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From missionary medico to a contemplative life


A Vietnamese refugee who grew up in Adelaide, graduated from medicine in Melbourne and travelled the world helping the poor and vulnerable as a missionary doctor, has made her solemn vows as a Carmelite Sister in Launceston, Tasmania.

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Sr Thérèse-Marie én of the Eucharist has embraced a hidden life of prayer and sacrifice following her profession on December 14 at a Mass celebrated by Archbishop of Hobart Julian Porteous and Emeritus Bishop Greg O’Kelly SJ who was her headmaster at Saint Ignatius’ College in Adelaide.

Born in Vietnam, Sr Thérèse-Marie én was just one year old when her family came to Australia as refugees and settled in Adelaide.

The fifth of ten children in the Do family, Thérèse-Marie first learnt of the Carmelites when she read St Therese of Lisieux’s Story of a Soul at a young age.

“I come from a deeply Catholic family where our faith has always been the most important gift in our lives,” the 41-year-old nun said.

“Our life centred around our faith as we attended daily Mass and prayed the family rosary together.

“My dear parents helped us to understand that a religious vocation was a special grace from God.

“We were fortunate to be given a second chance at life in this beautiful country, and we never forget our humble roots.”

Aware of how blessed she had been in her life, Sr Thérèse-Marie én said she didn’t know how to repay God’s goodness to her, so she gave her ‘all’ – her life – to God.

After graduating from medicine she worked for a few years before joining the Missionaries of Charity (founded by Mother Teresa) in Melbourne.

She said she was privileged to serve the poorest of the poor in Australia, Rome (where she made her profession of vows as a Sister of the Missionaries of Charity), the Philippines and South Africa.

However, God had further plans for her vocation.

“[In active religious life] I was privileged to see and experience the tremendous material as well as spiritual poverty of the people both in rich and third world countries.  In the face of so much suffering, one experiences one’s own poverty – there is a need to withdraw into silence and solitude to be alone with God,” Sr Thérèse-Marie én said.

“Although I loved being an active missionary very much, in silence before our Eucharistic Lord, the truth of God’s desire to consecrate me to belong solely to Him helped me to realise His dream for me to be His contemplative missionary doctor of souls,” she said.

“The Lord led me to a vocation within a vocation… to embrace His suffering members in a life of prayer and sacrifice in Carmel.”

In 2013, after six years of active religious life, Sr Thérèse-Marie én left the Missionaries of Charity.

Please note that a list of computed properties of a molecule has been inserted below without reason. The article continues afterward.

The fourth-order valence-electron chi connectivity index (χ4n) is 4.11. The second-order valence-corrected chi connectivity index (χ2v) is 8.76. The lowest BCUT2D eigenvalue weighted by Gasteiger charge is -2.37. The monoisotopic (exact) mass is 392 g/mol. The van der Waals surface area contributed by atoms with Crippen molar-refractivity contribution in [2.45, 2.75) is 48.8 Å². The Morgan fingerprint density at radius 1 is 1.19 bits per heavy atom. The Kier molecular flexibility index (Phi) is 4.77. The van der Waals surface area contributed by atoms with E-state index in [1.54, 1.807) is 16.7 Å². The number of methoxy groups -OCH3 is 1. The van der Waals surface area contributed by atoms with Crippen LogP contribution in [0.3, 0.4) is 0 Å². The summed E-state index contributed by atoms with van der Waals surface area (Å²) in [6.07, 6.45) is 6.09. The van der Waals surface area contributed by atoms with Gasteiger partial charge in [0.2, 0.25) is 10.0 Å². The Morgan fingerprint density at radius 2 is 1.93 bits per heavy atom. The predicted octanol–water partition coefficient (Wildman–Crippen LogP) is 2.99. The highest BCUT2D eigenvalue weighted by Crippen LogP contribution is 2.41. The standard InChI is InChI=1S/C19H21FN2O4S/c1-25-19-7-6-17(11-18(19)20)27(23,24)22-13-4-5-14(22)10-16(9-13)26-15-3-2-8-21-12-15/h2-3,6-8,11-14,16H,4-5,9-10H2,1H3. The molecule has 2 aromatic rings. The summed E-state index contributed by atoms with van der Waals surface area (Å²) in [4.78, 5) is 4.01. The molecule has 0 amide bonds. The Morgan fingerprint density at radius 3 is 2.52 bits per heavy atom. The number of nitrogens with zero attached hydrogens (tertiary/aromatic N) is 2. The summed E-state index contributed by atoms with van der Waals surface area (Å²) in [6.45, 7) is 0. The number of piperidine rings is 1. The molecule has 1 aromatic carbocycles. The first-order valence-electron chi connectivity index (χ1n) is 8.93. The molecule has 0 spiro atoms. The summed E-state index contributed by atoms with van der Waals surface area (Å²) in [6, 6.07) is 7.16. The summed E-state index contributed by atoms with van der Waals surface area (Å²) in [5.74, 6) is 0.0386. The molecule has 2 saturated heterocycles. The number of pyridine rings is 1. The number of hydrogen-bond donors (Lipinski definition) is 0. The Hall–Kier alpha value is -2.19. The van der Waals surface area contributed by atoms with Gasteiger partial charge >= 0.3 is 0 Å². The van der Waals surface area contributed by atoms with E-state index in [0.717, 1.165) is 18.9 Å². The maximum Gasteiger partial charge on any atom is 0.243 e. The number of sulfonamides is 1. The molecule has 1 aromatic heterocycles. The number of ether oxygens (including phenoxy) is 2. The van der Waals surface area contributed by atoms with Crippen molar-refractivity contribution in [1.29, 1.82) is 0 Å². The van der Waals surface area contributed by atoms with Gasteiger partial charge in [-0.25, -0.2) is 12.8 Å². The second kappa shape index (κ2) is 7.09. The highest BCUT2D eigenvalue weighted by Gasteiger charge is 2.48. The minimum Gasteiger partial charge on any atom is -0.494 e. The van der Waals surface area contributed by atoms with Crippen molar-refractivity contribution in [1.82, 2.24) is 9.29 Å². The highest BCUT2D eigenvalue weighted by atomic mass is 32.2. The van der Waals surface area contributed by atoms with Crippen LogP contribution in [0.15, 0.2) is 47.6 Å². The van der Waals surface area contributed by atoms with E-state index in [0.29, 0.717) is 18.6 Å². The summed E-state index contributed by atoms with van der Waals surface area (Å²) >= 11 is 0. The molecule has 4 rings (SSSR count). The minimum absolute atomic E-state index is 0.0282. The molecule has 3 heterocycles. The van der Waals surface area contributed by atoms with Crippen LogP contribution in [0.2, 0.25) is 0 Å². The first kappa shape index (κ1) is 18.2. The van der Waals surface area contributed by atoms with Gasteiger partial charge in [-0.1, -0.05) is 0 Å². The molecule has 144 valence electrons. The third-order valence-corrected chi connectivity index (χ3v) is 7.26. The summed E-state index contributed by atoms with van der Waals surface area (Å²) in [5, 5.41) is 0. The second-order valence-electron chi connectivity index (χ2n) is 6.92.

While leaving was “very difficult”, when she stepped inside the enclosure of the Launceston Carmelite Monastery she knew “in the depth of her heart” that she had come home.

Alongside her religious names of Thérèse-Marie (for St Therese of Lisieux and Our Lady) is ‘én’ – meaning ‘swallow’ in Vietnamese: “This swallow has flown far and wide but now she has finally found her true nest in Carmel where she will fold her wings and nestle with her Lord, praying for the salvation of souls.”

She said that she had “over-whelming gratitude” when she made her solemn profession on the feast day of St John of the Cross.

As well as the two bishops and 10 concelebrating priests, almost her whole family and some close friends from the mainland were able to be present as Tasmania’s borders had reopened just in time.

“It was almost miraculous, a touch of God’s tender love for me,” Sr Thérèse-Marie én said.

Her solemn profession was a day of grace for the whole of her community, said Prioress Mother Teresa Benedicta.

“It is a gift of new life grafted into the existing community, and a sign of hope for the future, that another young woman who could have had a successful life and career using her many talents in the world has chosen to give those gifts back to God for Him to use as He wills at the service of the Church in Tasmania,” the Prioress said.

“It is a great and much-needed witness to the peace and joy that a person experiences when they give their life totally to Christ, a peace and joy that one has to experience to understand its full depth and intensity.”

That joy is something Sr Thérèse-Marie én noted when reflecting on making her solemn profession.

Quoting Song of Songs, she said: “Now I can say with joy and gratitude in my heart ‘My Beloved is mine and I am His’ … forever.”

Article republished with permission from the Hobart Archdiocese.



The Carmelite convent in Launceston remains strong in its links with South Australia.

More than 70 years after the first nuns were sent from the Glen Osmond Carmelite monastery in 1948 to establish a new foundation in Tasmania, there are still connections binding it to the Adelaide and Port Pirie dioceses.

Sister Mary of the Holy Ghost, now in her 90s, is the last surviving pioneer of the Adelaide group.

Her brother was the very well-known Fr Vincent Regan of Adelaide.

There are two blood sisters in the enclosed community, Sr Elijah Mary of Mt Carmel and Sr Anne-Marie of the Passion. Both were practising pharmacists in Adelaide before they entered, as was their brother, Fr Hau Le, who was ordained a priest for the Port Pirie Diocese in 2018.

Bishop Greg O’Kelly SJ ordained Fr Hau to the diaconate in the Carmelite chapel in Launceston in 2017 so that his two sisters along with the other nuns could witness and share in the event from behind the enclosure.

Sr Thérèse-Marie én of the Eucharist was a student at Saint Ignatius’ College, Adelaide, along with her brothers and sisters. The headmaster was the now Bishop O’Kelly who went with her family to attend her final profession as a Carmelite nun.


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